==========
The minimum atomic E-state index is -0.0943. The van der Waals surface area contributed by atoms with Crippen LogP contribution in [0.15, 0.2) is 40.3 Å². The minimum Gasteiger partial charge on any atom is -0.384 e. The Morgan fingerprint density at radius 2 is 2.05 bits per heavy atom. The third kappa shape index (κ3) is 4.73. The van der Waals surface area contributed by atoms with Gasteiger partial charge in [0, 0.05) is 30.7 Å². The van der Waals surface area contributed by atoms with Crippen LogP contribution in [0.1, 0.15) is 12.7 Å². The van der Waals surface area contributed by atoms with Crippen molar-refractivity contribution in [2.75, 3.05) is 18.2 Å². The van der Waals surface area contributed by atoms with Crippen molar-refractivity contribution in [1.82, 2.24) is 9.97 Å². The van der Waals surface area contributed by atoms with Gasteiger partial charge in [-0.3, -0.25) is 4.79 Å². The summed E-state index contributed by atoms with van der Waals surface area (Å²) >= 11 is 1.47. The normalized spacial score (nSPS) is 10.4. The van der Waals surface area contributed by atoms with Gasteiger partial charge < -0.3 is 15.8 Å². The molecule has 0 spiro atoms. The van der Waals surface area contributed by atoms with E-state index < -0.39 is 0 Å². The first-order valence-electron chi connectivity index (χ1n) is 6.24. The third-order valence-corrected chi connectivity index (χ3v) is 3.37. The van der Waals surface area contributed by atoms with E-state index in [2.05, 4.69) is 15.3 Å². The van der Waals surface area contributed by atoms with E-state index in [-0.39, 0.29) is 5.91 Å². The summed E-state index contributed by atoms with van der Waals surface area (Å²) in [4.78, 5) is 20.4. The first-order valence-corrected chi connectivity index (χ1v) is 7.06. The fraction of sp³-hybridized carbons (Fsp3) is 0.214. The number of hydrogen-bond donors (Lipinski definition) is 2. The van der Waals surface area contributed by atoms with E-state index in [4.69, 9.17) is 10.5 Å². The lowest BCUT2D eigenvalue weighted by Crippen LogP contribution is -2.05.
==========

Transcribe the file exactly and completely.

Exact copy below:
The minimum atomic E-state index is -0.0943. The van der Waals surface area contributed by atoms with Crippen LogP contribution in [0.15, 0.2) is 40.3 Å². The minimum Gasteiger partial charge on any atom is -0.384 e. The Morgan fingerprint density at radius 2 is 2.05 bits per heavy atom. The third kappa shape index (κ3) is 4.73. The van der Waals surface area contributed by atoms with Gasteiger partial charge in [0, 0.05) is 30.7 Å². The van der Waals surface area contributed by atoms with Crippen LogP contribution in [0.1, 0.15) is 12.7 Å². The van der Waals surface area contributed by atoms with Crippen molar-refractivity contribution in [2.75, 3.05) is 18.2 Å². The van der Waals surface area contributed by atoms with Crippen molar-refractivity contribution in [1.82, 2.24) is 9.97 Å². The van der Waals surface area contributed by atoms with Gasteiger partial charge in [-0.3, -0.25) is 4.79 Å². The summed E-state index contributed by atoms with van der Waals surface area (Å²) >= 11 is 1.47. The normalized spacial score (nSPS) is 10.4. The van der Waals surface area contributed by atoms with Gasteiger partial charge < -0.3 is 15.8 Å². The molecule has 0 spiro atoms. The van der Waals surface area contributed by atoms with E-state index < -0.39 is 0 Å². The first-order valence-electron chi connectivity index (χ1n) is 6.24. The third-order valence-corrected chi connectivity index (χ3v) is 3.37. The van der Waals surface area contributed by atoms with E-state index in [2.05, 4.69) is 15.3 Å². The van der Waals surface area contributed by atoms with E-state index in [-0.39, 0.29) is 5.91 Å². The summed E-state index contributed by atoms with van der Waals surface area (Å²) in [4.78, 5) is 20.4. The first-order valence-corrected chi connectivity index (χ1v) is 7.06. The fraction of sp³-hybridized carbons (Fsp3) is 0.214. The number of hydrogen-bond donors (Lipinski definition) is 2. The van der Waals surface area contributed by atoms with E-state index in [4.69, 9.17) is 10.5 Å². The lowest BCUT2D eigenvalue weighted by Crippen LogP contribution is -2.05.